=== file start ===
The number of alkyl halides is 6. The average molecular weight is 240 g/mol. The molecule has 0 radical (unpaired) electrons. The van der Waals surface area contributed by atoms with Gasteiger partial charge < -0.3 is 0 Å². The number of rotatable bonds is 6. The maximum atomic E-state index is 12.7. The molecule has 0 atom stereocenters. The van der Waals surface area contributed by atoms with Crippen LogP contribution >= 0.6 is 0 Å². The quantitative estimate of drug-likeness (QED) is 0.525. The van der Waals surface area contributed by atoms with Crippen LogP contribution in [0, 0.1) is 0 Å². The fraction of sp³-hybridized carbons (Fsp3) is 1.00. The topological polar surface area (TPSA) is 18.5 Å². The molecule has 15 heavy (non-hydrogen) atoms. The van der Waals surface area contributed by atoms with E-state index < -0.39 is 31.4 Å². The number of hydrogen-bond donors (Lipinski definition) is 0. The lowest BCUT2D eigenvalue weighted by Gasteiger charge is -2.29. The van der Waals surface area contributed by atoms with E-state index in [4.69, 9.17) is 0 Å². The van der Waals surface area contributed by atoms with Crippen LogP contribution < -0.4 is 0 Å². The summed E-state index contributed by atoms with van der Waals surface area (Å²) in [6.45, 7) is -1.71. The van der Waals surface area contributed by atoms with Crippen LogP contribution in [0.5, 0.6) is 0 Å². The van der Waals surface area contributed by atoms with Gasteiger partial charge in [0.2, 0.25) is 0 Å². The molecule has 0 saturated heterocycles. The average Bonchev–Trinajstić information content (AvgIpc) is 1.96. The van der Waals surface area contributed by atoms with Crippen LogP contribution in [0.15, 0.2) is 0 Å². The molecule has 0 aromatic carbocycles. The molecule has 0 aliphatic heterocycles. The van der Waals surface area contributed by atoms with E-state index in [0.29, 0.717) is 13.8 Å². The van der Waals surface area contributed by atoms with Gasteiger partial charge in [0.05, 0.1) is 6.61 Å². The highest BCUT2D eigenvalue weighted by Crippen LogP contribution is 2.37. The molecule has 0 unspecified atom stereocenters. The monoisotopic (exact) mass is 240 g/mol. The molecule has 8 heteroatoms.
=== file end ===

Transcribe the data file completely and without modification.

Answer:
The number of alkyl halides is 6. The average molecular weight is 240 g/mol. The molecule has 0 radical (unpaired) electrons. The van der Waals surface area contributed by atoms with Gasteiger partial charge < -0.3 is 0 Å². The number of rotatable bonds is 6. The maximum atomic E-state index is 12.7. The molecule has 0 atom stereocenters. The van der Waals surface area contributed by atoms with Crippen LogP contribution >= 0.6 is 0 Å². The quantitative estimate of drug-likeness (QED) is 0.525. The van der Waals surface area contributed by atoms with Crippen LogP contribution in [0, 0.1) is 0 Å². The fraction of sp³-hybridized carbons (Fsp3) is 1.00. The topological polar surface area (TPSA) is 18.5 Å². The molecule has 15 heavy (non-hydrogen) atoms. The van der Waals surface area contributed by atoms with E-state index < -0.39 is 31.4 Å². The number of hydrogen-bond donors (Lipinski definition) is 0. The lowest BCUT2D eigenvalue weighted by Gasteiger charge is -2.29. The van der Waals surface area contributed by atoms with E-state index in [4.69, 9.17) is 0 Å². The van der Waals surface area contributed by atoms with Crippen LogP contribution < -0.4 is 0 Å². The summed E-state index contributed by atoms with van der Waals surface area (Å²) in [6.45, 7) is -1.71. The van der Waals surface area contributed by atoms with Crippen LogP contribution in [0.5, 0.6) is 0 Å². The van der Waals surface area contributed by atoms with Gasteiger partial charge in [0.2, 0.25) is 0 Å². The molecule has 0 saturated heterocycles. The average Bonchev–Trinajstić information content (AvgIpc) is 1.96. The van der Waals surface area contributed by atoms with Crippen LogP contribution in [0.15, 0.2) is 0 Å². The molecule has 0 aromatic carbocycles. The molecule has 0 aliphatic heterocycles. The van der Waals surface area contributed by atoms with E-state index in [0.29, 0.717) is 13.8 Å². The van der Waals surface area contributed by atoms with Gasteiger partial charge in [0.05, 0.1) is 6.61 Å². The highest BCUT2D eigenvalue weighted by Crippen LogP contribution is 2.37. The molecule has 0 unspecified atom stereocenters. The monoisotopic (exact) mass is 240 g/mol. The molecule has 8 heteroatoms.